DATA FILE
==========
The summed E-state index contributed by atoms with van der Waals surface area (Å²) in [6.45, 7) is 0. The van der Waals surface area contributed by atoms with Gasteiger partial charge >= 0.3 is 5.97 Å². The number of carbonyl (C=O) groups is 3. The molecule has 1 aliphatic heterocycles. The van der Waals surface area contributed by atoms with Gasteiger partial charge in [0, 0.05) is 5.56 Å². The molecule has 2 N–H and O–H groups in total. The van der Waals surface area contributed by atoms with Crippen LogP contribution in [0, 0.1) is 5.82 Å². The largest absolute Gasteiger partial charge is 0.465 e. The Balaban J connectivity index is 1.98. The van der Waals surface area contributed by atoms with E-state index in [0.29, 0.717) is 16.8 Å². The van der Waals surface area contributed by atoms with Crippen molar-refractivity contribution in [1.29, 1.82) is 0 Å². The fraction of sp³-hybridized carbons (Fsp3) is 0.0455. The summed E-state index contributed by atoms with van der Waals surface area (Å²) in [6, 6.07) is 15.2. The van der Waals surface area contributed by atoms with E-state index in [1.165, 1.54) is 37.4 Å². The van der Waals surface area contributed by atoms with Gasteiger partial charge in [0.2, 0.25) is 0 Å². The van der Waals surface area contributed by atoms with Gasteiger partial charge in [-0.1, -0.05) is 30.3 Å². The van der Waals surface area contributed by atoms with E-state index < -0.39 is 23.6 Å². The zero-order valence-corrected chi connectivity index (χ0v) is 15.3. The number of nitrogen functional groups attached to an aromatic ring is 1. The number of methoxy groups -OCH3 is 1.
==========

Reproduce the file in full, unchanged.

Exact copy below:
The summed E-state index contributed by atoms with van der Waals surface area (Å²) in [6.45, 7) is 0. The van der Waals surface area contributed by atoms with Gasteiger partial charge >= 0.3 is 5.97 Å². The number of carbonyl (C=O) groups is 3. The molecule has 1 aliphatic heterocycles. The van der Waals surface area contributed by atoms with Gasteiger partial charge in [0, 0.05) is 5.56 Å². The molecule has 2 N–H and O–H groups in total. The van der Waals surface area contributed by atoms with Crippen LogP contribution in [0, 0.1) is 5.82 Å². The largest absolute Gasteiger partial charge is 0.465 e. The Balaban J connectivity index is 1.98. The van der Waals surface area contributed by atoms with E-state index in [0.29, 0.717) is 16.8 Å². The van der Waals surface area contributed by atoms with Crippen molar-refractivity contribution in [1.29, 1.82) is 0 Å². The fraction of sp³-hybridized carbons (Fsp3) is 0.0455. The summed E-state index contributed by atoms with van der Waals surface area (Å²) in [6, 6.07) is 15.2. The van der Waals surface area contributed by atoms with E-state index in [1.165, 1.54) is 37.4 Å². The van der Waals surface area contributed by atoms with Gasteiger partial charge in [0.2, 0.25) is 0 Å². The van der Waals surface area contributed by atoms with Gasteiger partial charge in [-0.1, -0.05) is 30.3 Å². The van der Waals surface area contributed by atoms with E-state index < -0.39 is 23.6 Å². The zero-order valence-corrected chi connectivity index (χ0v) is 15.3. The number of nitrogen functional groups attached to an aromatic ring is 1. The number of methoxy groups -OCH3 is 1.